Foleys points out that another critical difference between RTUs and PLCs is their operational availability, i.e., the percentage of time the controller is operating.

“Although PLCs can be used redundantly, many RTUs are designed for redundancy, so that if a point—or an entire I/O module—fails, the module can be hot swapped and operations can continue,” Foley says. “This may also be true for the processor, so that when one processor fails, the other one takes over, allowing operations to continue until maintenance can occur. This is a nice feature when the RTU is around the corner, but it’s critical when the RTU is on a pipeline that requires a helicopter to reach.”

Application Considerations
RTUs are typically used for applications where special requirements must be addressed that a PLC cannot fulfill, such as data collection and minor control for wellheads in the desert or for electrical substations, according to Hans Sjodahl, technical sales support manager for ABB Automation. He adds that using RTUs in an application like the Lusail project, engineers on the project should look to low-power devices, as solar power will likely be used, and these devices should have a compact design, be able to support a combination of several I/O types with few signals, and meet temp specs up to 70 degrees C.

Sjodahl adds that numerous available RTU models “support redundancy and many telecom protocols such as DNP 3.0 and IEC 670-5-104.”

For applications in this kind of environment requiring control functions and use of Foundation Fieldbus as well as connection to electrical equipment using Profinet or IEC 61850, Sjodahl says these requirements can be addressed by PLCs or small distributed control systems (DCS).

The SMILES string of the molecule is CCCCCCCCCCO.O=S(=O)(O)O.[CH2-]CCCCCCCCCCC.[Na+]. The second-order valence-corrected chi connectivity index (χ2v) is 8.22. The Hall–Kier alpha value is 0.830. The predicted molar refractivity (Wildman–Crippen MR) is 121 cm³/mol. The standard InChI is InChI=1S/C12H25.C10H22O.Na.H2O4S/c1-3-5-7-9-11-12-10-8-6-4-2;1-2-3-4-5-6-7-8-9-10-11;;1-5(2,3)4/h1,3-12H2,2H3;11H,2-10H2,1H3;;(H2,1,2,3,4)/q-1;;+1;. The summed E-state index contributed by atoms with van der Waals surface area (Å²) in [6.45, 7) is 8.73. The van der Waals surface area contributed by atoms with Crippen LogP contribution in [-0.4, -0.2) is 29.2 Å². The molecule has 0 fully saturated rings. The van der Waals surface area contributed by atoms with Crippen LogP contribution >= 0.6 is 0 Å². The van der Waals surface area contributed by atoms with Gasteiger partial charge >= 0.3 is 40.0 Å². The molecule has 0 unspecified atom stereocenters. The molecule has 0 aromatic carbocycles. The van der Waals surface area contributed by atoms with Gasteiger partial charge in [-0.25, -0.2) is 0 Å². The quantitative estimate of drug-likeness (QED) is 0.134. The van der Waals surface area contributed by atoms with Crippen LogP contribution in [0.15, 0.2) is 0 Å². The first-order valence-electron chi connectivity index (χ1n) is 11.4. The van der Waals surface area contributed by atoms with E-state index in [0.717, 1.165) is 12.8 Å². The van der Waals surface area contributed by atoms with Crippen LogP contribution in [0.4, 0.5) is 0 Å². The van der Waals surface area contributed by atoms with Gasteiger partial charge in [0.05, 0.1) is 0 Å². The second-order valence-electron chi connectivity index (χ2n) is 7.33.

“For the utility application referred to in the Lusail project, we would prefer to use a PLC or DCS solution, as these options have all the interfaces needed at a good price due to larger production volumes compared to a RTU solution,” adds Sjodahl.

Judging from Foley’s and Sjodahl’s comments, it’s apparent that no clear cut answers exist for the RTU vs. PLC question. Steve Garbrecht, vice president of software marketing for Invensys sums up the predicament nicely: “As far as one versus the other, it is hard to tell these days. It is a little bit of a religious subject with many users. Both RTUs and PLCs log data, have some control capability and can speak over networks. But RTUs are usually a little more purpose-built for harsh environments and also for polling over geographic networks. They can also be used in low-power environments and might also have more specialized SCADA protocols like DNP3. All that said, many facilities management specialists I speak with swear by PLCs, which are used extensively in water and wastewater SCADA.”

Grabrecht adds that many PLCs are also less expensive than RTUs.

As for the reader whose question sparked this whole discussion, he wrote me to say that, based on the advice he has gotten from Automation World in addition to his own research on the topic, he is suggesting the use of PLCs within the car parks, utility tunnel and pump stations in Lusail. However, he will recommend that RTUs be used in the road tunnels.

See a video overview of development in Qatar and the Lusail project below. The Lusail project coverage starts at 2:50.  Plus, it’s narrated by Richard Quest from CNN — he’s always entertaining!